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Brown Bears set to try and knock off Ice Dogs

Posted: April 3, 2014 - 10:35pm

It’s the Ice Dogs vs. the underdogs.

History, both current and ancient, has the Fairbanks Ice Dogs as the favorites in a first-round, best-of-five playoff series that opens today and Saturday at 7:30 p.m. in Fairbanks.

Game 3 and Game 4, if necessary, are Tuesday and Wednesday at 7 p.m. at the Soldotna Regional Sports Complex. Game 5 would be April 12 in Fairbanks.

“Obviously, they are a good team and we have the underdog mind-set,” Kenai River forward Alec Butcher said. “Fairbanks is not the easiest place to play.

“It’s a rough environment. We have to control our emotions and take the crowd factor out by scoring crucial goals that quiet the fans.”

The Bears have made the playoffs six times in seven years as a franchise and have yet to win a playoff series. This is the fifth time Kenai River has faced Fairbanks in the first round of the playoffs.

The Ice Dogs swept the first three series from the Bears, then squeaked out a 3-2 win last season.

But last season the teams were 8-8 against each other. This season, the Dogs have rolled up a 13-3 advantage against the Brown Bears, including 5-1 and 7-3 triumphs in Fairbanks last weekend.

The Big Dipper Ice Arena is much smaller than the Olympic-sized sheet at Soldotna’s sports complex.

The Bears did not adjust well last weekend.

“I don’t think we had urgency with the puck,” Kenai River head coach Geoff Beauparlant said. “We need to know what we’re going to do with the puck before we get it, and when we do create turnovers, know what our options are.

“We spent time this week working on creating that urgency with certain types of drills.”

The Bears also arrived in Fairbanks on Thursday night, so they will get to skate the Dipper before the game. Normally, Kenai River arrives in Fairbanks the day of the game.

Captain Jake Davidson said that should help with the adjustment.

“We’re not used to having so little time,” he said. “There’s a split second less, so seams for passes and holes to shoot at close quicker.

“Obviously, they have a great fan base but that building will get our guys going, too.”

The Ice Dogs (45-14-1) have the best record in the North American Hockey League and will have home ice as long as they are in the Robertson Cup playoffs. They scored the most goals in the league and have three veterans from a 2011 run to the Robertson Cup.

The Bears (28-24-8) were able to make the playoffs despite the disadvantage of playing Fairbanks 16 times and have the NAHL’s scoring champ in Butcher. Kenai River lost eight games by three or more goals this season. Seven of those lopsided losses came to Fairbanks.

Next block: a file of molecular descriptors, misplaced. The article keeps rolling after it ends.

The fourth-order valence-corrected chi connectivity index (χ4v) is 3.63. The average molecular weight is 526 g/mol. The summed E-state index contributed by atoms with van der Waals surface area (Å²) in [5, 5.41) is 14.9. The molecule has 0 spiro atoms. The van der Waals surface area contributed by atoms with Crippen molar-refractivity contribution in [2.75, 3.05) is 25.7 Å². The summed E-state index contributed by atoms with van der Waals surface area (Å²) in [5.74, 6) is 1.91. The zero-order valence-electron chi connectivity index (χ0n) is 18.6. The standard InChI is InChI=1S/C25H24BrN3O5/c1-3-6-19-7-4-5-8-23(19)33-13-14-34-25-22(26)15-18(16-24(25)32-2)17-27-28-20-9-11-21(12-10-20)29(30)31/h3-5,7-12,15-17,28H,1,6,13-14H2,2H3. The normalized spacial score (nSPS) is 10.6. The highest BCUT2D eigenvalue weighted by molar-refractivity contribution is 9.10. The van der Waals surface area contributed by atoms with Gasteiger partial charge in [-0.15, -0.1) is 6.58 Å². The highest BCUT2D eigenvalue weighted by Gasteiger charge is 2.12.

“It’s no secret who’s the favorite and who’s the underdog,” Beauparlant said. “It’s been pretty even the last six games or so.

“I think we need to play our style of game, and I know Fairbanks will play their style, and it’s going to be fun to be a part of an intense series.”

The Bears lost the first seven games to Fairbanks this season, and have gone 3-6 since then.

“We just need to play a full game, I feel,” Davidson said. “There are times within the game when we aren’t playing as a unit and we get away from the team game.

“If we can stay together for 60 minutes, and we can do that, I feel we’re more likely to like the results.”

Davidson, Conor Deal and Vince Stefan will try and avoid having their seasons ended by Fairbanks for the third straight year.

“Jake, Vinny and I carry three years of experience, and a lot of guys carry two years,” Deal said. “They know it’s the small details that allow us to beat Fairbanks.

“We’re going to teach the younger guys what it takes in the playoffs. This is probably one of our best years. This is probably one of the most talented teams I’ve been on.”

Fairbanks is 11-0 when scoring first against Kenai River this season, while the Bears are 3-1-1 when drawing first blood.

Finishing chances, especially early, will be crucial against the Dogs.

“You need to capitalize on good opportunities, especially in playoff hockey when teams are playing much better defense and there are less chances than in a regular season game,” Davidson said.

As if the fact that the teams played 21 times last season and 16 so far this season isn’t enough, familiarity runs deeper than that.

Beauparlant was an Ice Dogs assistant for the last three years, and Bears forward Jacob Wolter and Ice Dogs forward Colton Wolter are twin brothers. Dogs defenseman Jake Bushey and Bears defenseman Ben Campbell were swapped for each other this season.

“Once the game is over, we still have friends on the other team, but when the puck drops we’re not friends,” Butcher said. “The Wolter brothers probably go at it the hardest.”

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